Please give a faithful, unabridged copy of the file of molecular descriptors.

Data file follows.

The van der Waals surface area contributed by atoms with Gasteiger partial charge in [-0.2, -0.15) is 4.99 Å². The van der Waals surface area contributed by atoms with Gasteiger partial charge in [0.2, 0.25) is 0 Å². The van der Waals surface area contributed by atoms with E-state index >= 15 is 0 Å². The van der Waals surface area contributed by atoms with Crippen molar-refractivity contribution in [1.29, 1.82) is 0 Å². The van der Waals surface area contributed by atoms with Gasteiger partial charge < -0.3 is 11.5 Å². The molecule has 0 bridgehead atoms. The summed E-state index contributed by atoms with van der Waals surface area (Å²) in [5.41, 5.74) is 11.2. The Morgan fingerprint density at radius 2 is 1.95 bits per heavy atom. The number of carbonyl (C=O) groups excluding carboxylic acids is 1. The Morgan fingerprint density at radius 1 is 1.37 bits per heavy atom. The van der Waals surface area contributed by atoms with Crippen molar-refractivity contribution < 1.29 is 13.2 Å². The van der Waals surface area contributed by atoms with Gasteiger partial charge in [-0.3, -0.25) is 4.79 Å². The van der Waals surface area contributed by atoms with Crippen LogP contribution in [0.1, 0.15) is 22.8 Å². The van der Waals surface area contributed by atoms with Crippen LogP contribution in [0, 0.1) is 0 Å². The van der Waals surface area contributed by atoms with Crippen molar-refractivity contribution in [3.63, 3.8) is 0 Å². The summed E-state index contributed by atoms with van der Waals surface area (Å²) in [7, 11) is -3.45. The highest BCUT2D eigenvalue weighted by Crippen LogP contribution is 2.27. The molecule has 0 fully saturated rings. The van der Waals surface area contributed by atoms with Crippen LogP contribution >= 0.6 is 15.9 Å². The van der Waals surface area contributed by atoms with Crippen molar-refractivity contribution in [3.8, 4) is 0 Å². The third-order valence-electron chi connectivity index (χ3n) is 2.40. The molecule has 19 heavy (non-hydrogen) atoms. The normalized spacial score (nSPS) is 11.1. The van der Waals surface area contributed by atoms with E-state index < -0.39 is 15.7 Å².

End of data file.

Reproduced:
The van der Waals surface area contributed by atoms with Gasteiger partial charge in [-0.2, -0.15) is 4.99 Å². The van der Waals surface area contributed by atoms with Gasteiger partial charge in [0.2, 0.25) is 0 Å². The van der Waals surface area contributed by atoms with E-state index >= 15 is 0 Å². The van der Waals surface area contributed by atoms with Crippen molar-refractivity contribution in [1.29, 1.82) is 0 Å². The van der Waals surface area contributed by atoms with Gasteiger partial charge < -0.3 is 11.5 Å². The molecule has 0 bridgehead atoms. The summed E-state index contributed by atoms with van der Waals surface area (Å²) in [5.41, 5.74) is 11.2. The Morgan fingerprint density at radius 2 is 1.95 bits per heavy atom. The number of carbonyl (C=O) groups excluding carboxylic acids is 1. The Morgan fingerprint density at radius 1 is 1.37 bits per heavy atom. The van der Waals surface area contributed by atoms with Crippen molar-refractivity contribution < 1.29 is 13.2 Å². The van der Waals surface area contributed by atoms with Gasteiger partial charge in [-0.3, -0.25) is 4.79 Å². The van der Waals surface area contributed by atoms with Crippen LogP contribution in [0.1, 0.15) is 22.8 Å². The van der Waals surface area contributed by atoms with Crippen LogP contribution in [0, 0.1) is 0 Å². The van der Waals surface area contributed by atoms with Crippen molar-refractivity contribution in [3.63, 3.8) is 0 Å². The summed E-state index contributed by atoms with van der Waals surface area (Å²) in [7, 11) is -3.45. The highest BCUT2D eigenvalue weighted by Crippen LogP contribution is 2.27. The molecule has 0 fully saturated rings. The van der Waals surface area contributed by atoms with Crippen LogP contribution >= 0.6 is 15.9 Å². The van der Waals surface area contributed by atoms with Crippen molar-refractivity contribution in [3.8, 4) is 0 Å². The third-order valence-electron chi connectivity index (χ3n) is 2.40. The molecule has 19 heavy (non-hydrogen) atoms. The normalized spacial score (nSPS) is 11.1. The van der Waals surface area contributed by atoms with E-state index < -0.39 is 15.7 Å².